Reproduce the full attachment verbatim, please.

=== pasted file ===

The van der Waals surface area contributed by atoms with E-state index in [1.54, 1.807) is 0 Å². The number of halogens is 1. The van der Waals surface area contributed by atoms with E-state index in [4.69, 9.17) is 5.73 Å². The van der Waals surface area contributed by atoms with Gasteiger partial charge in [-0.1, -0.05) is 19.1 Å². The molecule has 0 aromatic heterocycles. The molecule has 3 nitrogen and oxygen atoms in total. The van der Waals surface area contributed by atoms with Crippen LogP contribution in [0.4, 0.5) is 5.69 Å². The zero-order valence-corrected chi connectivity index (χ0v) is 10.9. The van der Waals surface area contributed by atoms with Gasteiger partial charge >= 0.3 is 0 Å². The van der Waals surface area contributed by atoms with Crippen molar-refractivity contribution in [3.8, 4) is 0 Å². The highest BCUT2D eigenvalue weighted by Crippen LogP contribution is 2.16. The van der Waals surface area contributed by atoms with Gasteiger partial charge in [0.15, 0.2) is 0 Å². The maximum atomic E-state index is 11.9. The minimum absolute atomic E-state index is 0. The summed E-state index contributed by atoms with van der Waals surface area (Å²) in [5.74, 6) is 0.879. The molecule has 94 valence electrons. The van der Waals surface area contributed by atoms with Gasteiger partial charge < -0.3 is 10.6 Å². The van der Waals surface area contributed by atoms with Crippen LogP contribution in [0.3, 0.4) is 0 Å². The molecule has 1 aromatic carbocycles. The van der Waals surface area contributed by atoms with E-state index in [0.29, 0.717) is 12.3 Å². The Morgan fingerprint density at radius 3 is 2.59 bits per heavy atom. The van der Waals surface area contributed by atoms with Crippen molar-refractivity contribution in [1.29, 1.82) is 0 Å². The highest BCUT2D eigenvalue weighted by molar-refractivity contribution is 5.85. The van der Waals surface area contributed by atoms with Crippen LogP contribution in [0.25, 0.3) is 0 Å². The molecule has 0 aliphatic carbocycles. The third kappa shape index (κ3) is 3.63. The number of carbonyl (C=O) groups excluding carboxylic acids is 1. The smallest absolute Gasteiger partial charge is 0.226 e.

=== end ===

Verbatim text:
The van der Waals surface area contributed by atoms with E-state index in [1.54, 1.807) is 0 Å². The number of halogens is 1. The van der Waals surface area contributed by atoms with E-state index in [4.69, 9.17) is 5.73 Å². The van der Waals surface area contributed by atoms with Gasteiger partial charge in [-0.1, -0.05) is 19.1 Å². The molecule has 0 aromatic heterocycles. The molecule has 3 nitrogen and oxygen atoms in total. The van der Waals surface area contributed by atoms with Crippen LogP contribution in [0.4, 0.5) is 5.69 Å². The zero-order valence-corrected chi connectivity index (χ0v) is 10.9. The van der Waals surface area contributed by atoms with Gasteiger partial charge >= 0.3 is 0 Å². The van der Waals surface area contributed by atoms with Crippen molar-refractivity contribution in [3.8, 4) is 0 Å². The highest BCUT2D eigenvalue weighted by Crippen LogP contribution is 2.16. The van der Waals surface area contributed by atoms with Gasteiger partial charge in [0.15, 0.2) is 0 Å². The maximum atomic E-state index is 11.9. The minimum absolute atomic E-state index is 0. The summed E-state index contributed by atoms with van der Waals surface area (Å²) in [5.74, 6) is 0.879. The molecule has 94 valence electrons. The van der Waals surface area contributed by atoms with Gasteiger partial charge < -0.3 is 10.6 Å². The van der Waals surface area contributed by atoms with Crippen LogP contribution in [0.3, 0.4) is 0 Å². The molecule has 1 aromatic carbocycles. The van der Waals surface area contributed by atoms with E-state index in [0.29, 0.717) is 12.3 Å². The Morgan fingerprint density at radius 3 is 2.59 bits per heavy atom. The van der Waals surface area contributed by atoms with Crippen molar-refractivity contribution in [1.29, 1.82) is 0 Å². The highest BCUT2D eigenvalue weighted by molar-refractivity contribution is 5.85. The van der Waals surface area contributed by atoms with Crippen LogP contribution in [0.25, 0.3) is 0 Å². The molecule has 0 aliphatic carbocycles. The third kappa shape index (κ3) is 3.63. The number of carbonyl (C=O) groups excluding carboxylic acids is 1. The smallest absolute Gasteiger partial charge is 0.226 e.